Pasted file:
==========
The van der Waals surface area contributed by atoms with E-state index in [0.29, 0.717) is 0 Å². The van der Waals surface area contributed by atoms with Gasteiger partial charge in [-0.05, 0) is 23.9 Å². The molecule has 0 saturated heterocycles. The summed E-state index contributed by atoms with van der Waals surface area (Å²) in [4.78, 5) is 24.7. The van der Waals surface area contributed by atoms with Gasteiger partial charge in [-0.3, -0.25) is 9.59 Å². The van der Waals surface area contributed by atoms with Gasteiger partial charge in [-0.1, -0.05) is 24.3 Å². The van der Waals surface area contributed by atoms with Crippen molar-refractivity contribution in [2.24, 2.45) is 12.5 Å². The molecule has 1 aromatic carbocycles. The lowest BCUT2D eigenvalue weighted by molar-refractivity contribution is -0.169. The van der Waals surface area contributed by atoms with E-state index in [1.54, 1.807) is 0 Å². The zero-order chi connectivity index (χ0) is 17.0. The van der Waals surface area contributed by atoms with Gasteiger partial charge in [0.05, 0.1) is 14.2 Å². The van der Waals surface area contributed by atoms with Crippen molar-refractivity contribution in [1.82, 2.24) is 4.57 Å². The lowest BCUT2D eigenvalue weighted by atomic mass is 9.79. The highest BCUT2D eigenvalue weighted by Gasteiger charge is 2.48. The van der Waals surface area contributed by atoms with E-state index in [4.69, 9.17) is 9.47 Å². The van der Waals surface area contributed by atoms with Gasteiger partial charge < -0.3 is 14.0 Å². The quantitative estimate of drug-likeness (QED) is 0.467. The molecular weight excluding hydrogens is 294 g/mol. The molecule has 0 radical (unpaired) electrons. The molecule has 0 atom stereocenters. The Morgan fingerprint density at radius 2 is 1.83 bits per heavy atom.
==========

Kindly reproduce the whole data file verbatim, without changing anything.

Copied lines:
The van der Waals surface area contributed by atoms with E-state index in [0.29, 0.717) is 0 Å². The van der Waals surface area contributed by atoms with Gasteiger partial charge in [-0.05, 0) is 23.9 Å². The molecule has 0 saturated heterocycles. The summed E-state index contributed by atoms with van der Waals surface area (Å²) in [4.78, 5) is 24.7. The van der Waals surface area contributed by atoms with Gasteiger partial charge in [-0.3, -0.25) is 9.59 Å². The van der Waals surface area contributed by atoms with Gasteiger partial charge in [-0.1, -0.05) is 24.3 Å². The van der Waals surface area contributed by atoms with Crippen molar-refractivity contribution in [2.24, 2.45) is 12.5 Å². The molecule has 1 aromatic carbocycles. The lowest BCUT2D eigenvalue weighted by molar-refractivity contribution is -0.169. The van der Waals surface area contributed by atoms with E-state index in [1.54, 1.807) is 0 Å². The zero-order chi connectivity index (χ0) is 17.0. The van der Waals surface area contributed by atoms with Gasteiger partial charge in [0.05, 0.1) is 14.2 Å². The van der Waals surface area contributed by atoms with Crippen molar-refractivity contribution in [1.82, 2.24) is 4.57 Å². The lowest BCUT2D eigenvalue weighted by atomic mass is 9.79. The highest BCUT2D eigenvalue weighted by Gasteiger charge is 2.48. The van der Waals surface area contributed by atoms with E-state index in [4.69, 9.17) is 9.47 Å². The van der Waals surface area contributed by atoms with Gasteiger partial charge < -0.3 is 14.0 Å². The quantitative estimate of drug-likeness (QED) is 0.467. The molecular weight excluding hydrogens is 294 g/mol. The molecule has 0 radical (unpaired) electrons. The molecule has 0 atom stereocenters. The Morgan fingerprint density at radius 2 is 1.83 bits per heavy atom.